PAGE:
By MARK MAZZETTI/New York Times
Published: December 22, 2007
WASHINGTON — A review of classified documents by former members of the Sept. 11 commission shows that the panel made repeated and detailed requests to the Central Intelligence Agency in 2003 and 2004 for documents and other information about the interrogation of operatives of Al Qaeda, and were told by a top C.I.A. official that the agency had “produced or made available for review” everything that had been requested.
The review was conducted earlier this month after the disclosure that in November 2005, the C.I.A. destroyed videotapes documenting the interrogations of two Qaeda operatives.
A seven-page memorandum prepared by Philip D. Zelikow, the panel’s former executive director, concluded that “further investigation is needed” to determine whether the C.I.A.’s withholding of the tapes from the commission violated federal law.
In interviews this week, the two chairmen of the commission, Lee H. Hamilton and Thomas H. Kean, said their reading of the report had convinced them that the agency had made a conscious decision to impede the Sept. 11 commission’s inquiry.
Mr. Kean said the panel would provide the memorandum to the federal prosecutors and congressional investigators who are trying to determine whether the destruction of the tapes or withholding them from the courts and the commission was improper.
A C.I.A. spokesman said that the agency had been prepared to give the Sept. 11 commission the interrogation videotapes, but that commission staff members never specifically asked for interrogation videos.
The review by Mr. Zelikow does not assert that the commission specifically asked for videotapes, but it quotes from formal requests by the commission to the C.I.A. that sought “documents,” “reports” and “information” related to the interrogations.
Mr. Kean, a Republican and a former governor of New Jersey, said of the agency’s decision not to disclose the existence of the videotapes, “I don’t know whether that’s illegal or not, but it’s certainly wrong.” Mr. Hamilton, a former Democratic congressman from Indiana, said that the C.I.A. “clearly obstructed” the commission’s investigation.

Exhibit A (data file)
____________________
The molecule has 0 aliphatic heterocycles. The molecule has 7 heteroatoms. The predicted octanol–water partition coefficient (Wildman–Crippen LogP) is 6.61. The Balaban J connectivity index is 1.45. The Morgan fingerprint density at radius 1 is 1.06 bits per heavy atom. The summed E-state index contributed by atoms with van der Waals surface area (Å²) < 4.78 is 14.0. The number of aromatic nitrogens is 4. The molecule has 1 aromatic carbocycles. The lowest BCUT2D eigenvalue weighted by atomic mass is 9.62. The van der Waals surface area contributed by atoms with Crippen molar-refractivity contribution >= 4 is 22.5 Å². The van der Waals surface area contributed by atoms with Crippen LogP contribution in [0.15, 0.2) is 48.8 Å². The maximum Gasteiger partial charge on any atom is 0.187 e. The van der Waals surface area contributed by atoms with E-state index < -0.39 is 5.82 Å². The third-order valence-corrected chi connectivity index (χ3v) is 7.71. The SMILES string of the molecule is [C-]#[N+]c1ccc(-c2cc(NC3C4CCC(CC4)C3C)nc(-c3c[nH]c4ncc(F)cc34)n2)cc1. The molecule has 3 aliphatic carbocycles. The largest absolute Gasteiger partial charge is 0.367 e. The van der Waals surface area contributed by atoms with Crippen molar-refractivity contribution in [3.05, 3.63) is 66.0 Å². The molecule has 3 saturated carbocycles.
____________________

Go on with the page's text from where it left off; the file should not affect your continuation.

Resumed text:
A copy of the memorandum, dated Dec. 13, was obtained by The New York Times.
Among the statements that the memorandum suggests were misleading was an assertion made on June 29, 2004, by John E. McLaughlin, the deputy director of central intelligence, that the C.I.A. “has taken and completed all reasonable steps necessary to find the documents in its possession, custody or control responsive” to formal requests by the commission and “has produced or made available for review” all such documents.
Both Mr. Kean and Mr. Hamilton expressed anger after it was revealed this month that the tapes had been destroyed. However, the report by Mr. Zelikow gives them new evidence to buttress their views about the C.I.A.’s actions and is likely to put new pressure on the Bush administration over its handling of the matter. Mr. Zelikow served as counselor to Secretary of State Condoleezza Rice from 2005 to the end of 2006.
In an interview on Friday, Mr. McLaughlin said that agency officials had always been candid with the commission, and that information from the C.I.A. proved central to their work.
“We weren’t playing games with them, and we weren’t holding anything back,” he said. The memorandum recounts a December 2003 meeting between Mr. Kean, Mr. Hamilton and George J. Tenet, then the director of central intelligence. At the meeting, it says, Mr. Hamilton told Mr. Tenet that the C.I.A. should provide all relevant documents “even if the commission had not specifically asked for them.”
According to the memorandum, Mr. Tenet responded by alluding to several documents that he thought would be helpful to the commission, but made no mention of existing videotapes of interrogations.